Rolling road Dyno’s are a fantastic way to measure the power of a vehicle.
However, they can also lead to many an unhappy and confused car owner as results can often be misread. Understanding the limitations, drawbacks and also benefits of a rolling road is essential.
Here are a few fundamental things you should know about rolling roads dyno’s
It is impossible for a rolling road to simulate real-world driving. Rolling roads provide a linear load on the engine. They do so with a slow pull from low RPMs to redline. It can take up to 45 seconds to reach redline. This amount of time and constant load on an engine and turbocharger will inevitably raise intake temperatures. Sometimes well beyond what the real-world driving will see. These temperatures will cause the engine to pull back the load values the ECU sees, thus limiting power.
It is very common for a car to have less rolling road performance. Yet maintain fantastic power on the road or track. This can be attributed to several factors.
The fan in front of the car is providing a linear flow of air. Usually to a small portion of the frontal area of the vehicle. Real-world conditions prove airflow is proportionately increased as speed is increased. This isn’t always replicated with the airflow on a dyno. The fans can also be too small to provide the same amount of air seen relative to the speed of the vehicle. This causes the air intake temperature to be well outside of what you will see in the real world. The higher these temperatures are the lower power output will be. The further these values are from the actual road conditions the less accurate the dyno run will be.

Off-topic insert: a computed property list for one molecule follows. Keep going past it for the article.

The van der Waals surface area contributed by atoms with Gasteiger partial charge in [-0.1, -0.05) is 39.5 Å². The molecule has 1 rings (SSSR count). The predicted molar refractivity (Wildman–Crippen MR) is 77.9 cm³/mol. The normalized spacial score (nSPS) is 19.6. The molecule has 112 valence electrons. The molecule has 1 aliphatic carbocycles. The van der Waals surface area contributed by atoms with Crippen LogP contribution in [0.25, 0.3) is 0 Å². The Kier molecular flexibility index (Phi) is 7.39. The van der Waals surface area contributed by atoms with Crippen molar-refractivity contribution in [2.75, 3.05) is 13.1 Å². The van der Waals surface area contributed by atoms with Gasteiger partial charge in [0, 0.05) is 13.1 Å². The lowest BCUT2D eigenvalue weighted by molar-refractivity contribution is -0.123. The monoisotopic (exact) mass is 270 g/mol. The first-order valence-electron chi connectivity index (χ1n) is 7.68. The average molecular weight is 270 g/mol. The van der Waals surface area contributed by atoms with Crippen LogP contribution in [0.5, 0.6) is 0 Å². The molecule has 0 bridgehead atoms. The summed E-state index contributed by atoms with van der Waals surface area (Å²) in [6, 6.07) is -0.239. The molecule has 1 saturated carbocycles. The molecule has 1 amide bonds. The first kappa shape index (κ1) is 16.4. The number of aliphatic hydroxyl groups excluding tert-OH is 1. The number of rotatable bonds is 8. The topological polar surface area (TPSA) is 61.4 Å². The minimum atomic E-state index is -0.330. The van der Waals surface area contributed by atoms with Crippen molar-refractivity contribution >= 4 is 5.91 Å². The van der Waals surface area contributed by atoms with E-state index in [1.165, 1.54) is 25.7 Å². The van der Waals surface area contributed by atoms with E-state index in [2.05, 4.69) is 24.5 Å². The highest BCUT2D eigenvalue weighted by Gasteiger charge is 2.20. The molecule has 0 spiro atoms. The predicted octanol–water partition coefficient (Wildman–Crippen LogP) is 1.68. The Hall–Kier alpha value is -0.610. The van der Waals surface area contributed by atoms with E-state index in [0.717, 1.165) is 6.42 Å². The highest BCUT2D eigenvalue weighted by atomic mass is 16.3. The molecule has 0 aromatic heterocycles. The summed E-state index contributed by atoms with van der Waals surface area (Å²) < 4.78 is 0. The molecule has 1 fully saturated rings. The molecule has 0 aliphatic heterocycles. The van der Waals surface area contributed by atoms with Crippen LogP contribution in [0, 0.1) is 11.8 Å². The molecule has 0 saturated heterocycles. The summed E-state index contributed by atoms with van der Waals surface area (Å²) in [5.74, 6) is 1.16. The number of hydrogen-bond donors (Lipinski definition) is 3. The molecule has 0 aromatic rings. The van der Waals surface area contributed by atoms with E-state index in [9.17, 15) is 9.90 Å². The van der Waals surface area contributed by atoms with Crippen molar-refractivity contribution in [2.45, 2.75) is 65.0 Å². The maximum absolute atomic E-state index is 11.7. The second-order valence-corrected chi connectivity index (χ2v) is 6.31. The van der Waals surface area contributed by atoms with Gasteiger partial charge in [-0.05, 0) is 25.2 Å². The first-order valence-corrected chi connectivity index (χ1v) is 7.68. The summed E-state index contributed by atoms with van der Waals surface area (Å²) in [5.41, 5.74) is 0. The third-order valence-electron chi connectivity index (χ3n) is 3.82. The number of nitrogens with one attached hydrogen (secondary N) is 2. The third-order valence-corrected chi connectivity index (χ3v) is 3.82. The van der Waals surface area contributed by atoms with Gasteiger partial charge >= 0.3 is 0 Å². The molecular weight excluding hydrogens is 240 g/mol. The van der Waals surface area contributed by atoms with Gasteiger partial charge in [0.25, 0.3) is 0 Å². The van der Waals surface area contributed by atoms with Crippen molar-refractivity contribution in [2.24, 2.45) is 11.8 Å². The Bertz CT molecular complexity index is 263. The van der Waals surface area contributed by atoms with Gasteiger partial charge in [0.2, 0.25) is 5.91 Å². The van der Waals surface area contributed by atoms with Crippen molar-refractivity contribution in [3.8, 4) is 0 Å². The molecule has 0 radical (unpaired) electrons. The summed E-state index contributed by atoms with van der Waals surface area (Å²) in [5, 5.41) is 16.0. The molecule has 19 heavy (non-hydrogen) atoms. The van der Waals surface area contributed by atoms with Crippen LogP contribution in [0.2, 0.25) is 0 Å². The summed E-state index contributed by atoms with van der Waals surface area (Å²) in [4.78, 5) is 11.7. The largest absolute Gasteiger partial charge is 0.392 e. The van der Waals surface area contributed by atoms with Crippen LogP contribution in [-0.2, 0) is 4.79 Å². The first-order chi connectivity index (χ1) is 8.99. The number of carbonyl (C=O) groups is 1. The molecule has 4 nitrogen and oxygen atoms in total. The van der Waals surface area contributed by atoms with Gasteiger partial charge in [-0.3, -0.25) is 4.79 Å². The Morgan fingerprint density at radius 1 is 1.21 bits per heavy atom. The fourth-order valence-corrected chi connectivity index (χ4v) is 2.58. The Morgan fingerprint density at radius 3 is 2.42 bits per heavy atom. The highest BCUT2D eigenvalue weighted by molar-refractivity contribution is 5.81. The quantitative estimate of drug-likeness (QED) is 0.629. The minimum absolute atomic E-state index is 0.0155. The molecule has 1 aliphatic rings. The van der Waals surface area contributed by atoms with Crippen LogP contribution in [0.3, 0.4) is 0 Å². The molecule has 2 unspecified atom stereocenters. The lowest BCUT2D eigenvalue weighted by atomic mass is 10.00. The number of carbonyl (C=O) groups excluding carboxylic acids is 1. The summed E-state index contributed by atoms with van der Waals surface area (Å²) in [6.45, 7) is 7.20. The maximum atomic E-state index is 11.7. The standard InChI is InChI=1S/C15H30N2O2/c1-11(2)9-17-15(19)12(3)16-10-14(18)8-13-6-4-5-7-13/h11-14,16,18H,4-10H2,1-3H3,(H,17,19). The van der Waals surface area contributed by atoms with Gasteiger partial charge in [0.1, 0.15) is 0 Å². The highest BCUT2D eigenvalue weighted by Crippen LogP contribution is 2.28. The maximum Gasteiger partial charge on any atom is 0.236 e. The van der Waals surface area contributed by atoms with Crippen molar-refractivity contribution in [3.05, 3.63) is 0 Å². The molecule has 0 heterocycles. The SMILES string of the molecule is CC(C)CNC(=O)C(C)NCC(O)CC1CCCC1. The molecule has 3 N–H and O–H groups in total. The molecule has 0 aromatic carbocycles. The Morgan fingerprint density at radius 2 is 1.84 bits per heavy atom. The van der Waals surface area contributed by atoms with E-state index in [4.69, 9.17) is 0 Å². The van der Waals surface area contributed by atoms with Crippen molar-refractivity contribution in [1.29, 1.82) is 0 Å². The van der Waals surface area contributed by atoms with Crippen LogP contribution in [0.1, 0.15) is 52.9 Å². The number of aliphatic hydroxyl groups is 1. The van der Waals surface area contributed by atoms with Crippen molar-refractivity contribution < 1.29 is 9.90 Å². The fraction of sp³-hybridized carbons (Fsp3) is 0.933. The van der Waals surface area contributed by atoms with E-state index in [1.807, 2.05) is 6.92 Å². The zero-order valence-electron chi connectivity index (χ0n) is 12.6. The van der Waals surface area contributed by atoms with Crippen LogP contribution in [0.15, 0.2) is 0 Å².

The issues with heat
Heat-soak occurs in both of the above examples. This happens when a car/engine doesn’t get adequate cooling for the given running conditions. The ECU will be forced to adapt to counter the additional heat. When a car suffers badly suffers from heat-soak the ECU will typically go into an EGT (Exhaust Gas Temperature) protection mode. Lowering the requested load value and increasing the amount of fuel to cool things down. This results in the curve tailing off much quicker than expected and a lower than realistic peak power output.
The majority of rolling roads will load a vehicle up during a power run in a certain way. This can vastly affect how the car ‘behaves’ on the rolling road as the ECUs are load based. All requests to the engine are calculated based on the feedback the ECU has from the engine and the load it’s under.
This doesn’t even take into account any potential issues that could be inherent with a car. The amount of heat already in the car before it goes on the dyno, or any inconsistencies between operators and rolling road calibration.
Flywheel or Wheel figures?
Wheel and flywheel figures can be a source of confusion. There’s a danger of back-calculating flywheel figures from a chassis dyno. Power at the wheels is more meaningful and fairly accurate so long as the ambient and intake temps are reasonable. Certain rolling roads calculate the force applied at the rollers. Everything from there on is a mathematical equation and as such don’t necessarily give you accurate figures.